A person with an external gastrointestinal fistula will have an area of skin that is open. This means that acid and other contents from the stomach will leak onto the skin through the wound opening. This can be very harmful to the skin.
Barium imagining techniques can highlight the presence of a fistula.
A doctor will consider a person's medical history when diagnosing a gastrointestinal fistula. If a person has had specific surgical procedures, including gynecologic surgery, they have a higher risk of getting a fistula.
The doctor will also ask about the person's symptoms, including when they presented and whether anything relieves or worsens them.
If the doctor suspects a gastrointestinal fistula, they will order medical tests to confirm the diagnosis. These tests may include:
Imaging scans, such as a CT scan, to identify the fistula and determine its size. This is essential so that surgeons can decide where to place drains and operate.
Barium studies, in which the doctor will administer barium to the individual orally or by enema before taking an X-ray. If the barium reveals signs of leaking in the intestines, this will confirm the fistula's presence.
Fistulogram, a diagnostic test that involves injecting dye into the area of the gastrointestinal fistula where the skin is open and leaking. This should reveal any blockages in the fistula.
If you’ve ever experienced a weight-loss plateau, you know the disappointment of stepping on the scale after another week of eating well and exercising only to see the same exact number as the week before. For days, or sometimes even weeks at a time, your weight may not budge, which can make your efforts to eat well and move more seem, well, like a waste of time.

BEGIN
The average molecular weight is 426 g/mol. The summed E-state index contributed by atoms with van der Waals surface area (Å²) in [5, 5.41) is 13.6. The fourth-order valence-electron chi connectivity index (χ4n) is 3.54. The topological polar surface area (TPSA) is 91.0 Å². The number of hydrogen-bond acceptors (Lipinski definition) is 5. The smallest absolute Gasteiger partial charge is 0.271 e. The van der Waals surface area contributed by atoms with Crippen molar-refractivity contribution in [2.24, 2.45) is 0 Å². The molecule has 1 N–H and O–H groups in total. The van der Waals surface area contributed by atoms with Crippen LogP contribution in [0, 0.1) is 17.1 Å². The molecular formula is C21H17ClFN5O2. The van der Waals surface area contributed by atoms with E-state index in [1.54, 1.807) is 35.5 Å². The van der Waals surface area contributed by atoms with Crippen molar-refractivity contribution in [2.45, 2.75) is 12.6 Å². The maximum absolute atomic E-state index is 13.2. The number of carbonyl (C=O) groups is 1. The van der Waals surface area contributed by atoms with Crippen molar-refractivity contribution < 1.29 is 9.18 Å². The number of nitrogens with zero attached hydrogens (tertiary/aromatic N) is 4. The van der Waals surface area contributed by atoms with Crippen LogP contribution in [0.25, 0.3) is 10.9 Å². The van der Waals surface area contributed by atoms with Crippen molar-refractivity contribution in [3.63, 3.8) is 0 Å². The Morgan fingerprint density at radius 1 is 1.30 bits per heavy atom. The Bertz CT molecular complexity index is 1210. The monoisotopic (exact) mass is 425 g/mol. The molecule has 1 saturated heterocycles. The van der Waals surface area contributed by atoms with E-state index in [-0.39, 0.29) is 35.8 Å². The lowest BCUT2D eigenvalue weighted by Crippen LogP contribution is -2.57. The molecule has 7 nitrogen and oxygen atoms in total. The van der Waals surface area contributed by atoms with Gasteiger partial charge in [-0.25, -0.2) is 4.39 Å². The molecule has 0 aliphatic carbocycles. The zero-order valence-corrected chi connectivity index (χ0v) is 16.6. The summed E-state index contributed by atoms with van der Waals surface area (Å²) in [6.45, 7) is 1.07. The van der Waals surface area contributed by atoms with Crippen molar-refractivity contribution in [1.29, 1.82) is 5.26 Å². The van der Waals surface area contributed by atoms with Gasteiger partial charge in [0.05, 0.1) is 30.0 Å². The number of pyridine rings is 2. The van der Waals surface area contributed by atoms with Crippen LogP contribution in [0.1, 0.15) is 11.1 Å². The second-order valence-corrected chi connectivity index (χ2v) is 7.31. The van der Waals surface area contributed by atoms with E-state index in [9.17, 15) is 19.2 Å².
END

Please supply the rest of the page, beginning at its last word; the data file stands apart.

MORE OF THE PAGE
The truth is, weight-loss plateaus happen to almost everyone trying to lose weight — even those go-getters with plateau prevention plans. In order to overcome one, it’s important first to understand why they occur. Here are three contributing factors that can lead to a stalemate with the scale:
1. WATER WEIGHT LOSS RETURNS
A rapid drop in weight is normal during the first few weeks of weight loss, but what you may not realize is that a fair amount of this initial weight decrease comes from water lost as the body uses up carbohydrate stores in the form of glycogen (sugar). As carbohydrate intake fluctuates day-to-day, it’s not uncommon for some, if not all, of that water weight to return, which can offset fat loss and cause a plateau.
The downside to losing weight is that your body doesn’t just burn fat for energy — it breaks down muscle, too. Unlike fat, muscles burn calories, so losing muscle will slow the rate at which you use up energy from food. This, of course, impacts weight loss, and is part of the reason why cutting too many calories can work against you because your body will break down muscle at a faster rate. For tips to offset this, learn why protein is good for weight loss and how to optimize your carb, fat and protein goals.
3. WHEN YOU WEIGH LESS, YOU BURN LESS
As a smaller person, you expend less energy moving around than you did at your heavier weight. Thus, the same number of calories that produced an initial loss may now just maintain your current weight. To continue losing, you’ll have to increase the calories you burn through physical activity and/or reduce the number of calories you eat. For up-to-date calorie need estimates, be sure to update your nutrition goals in MyFitnessPal every 5–10 pounds or so.
Remember, it’s completely normal for weight loss to slow or even stall on occasion, so don’t get discouraged. Now that you understand the main causes of weight-loss plateaus, you’ll be able to devise a plan of attack if and when the number on the scale stops dropping.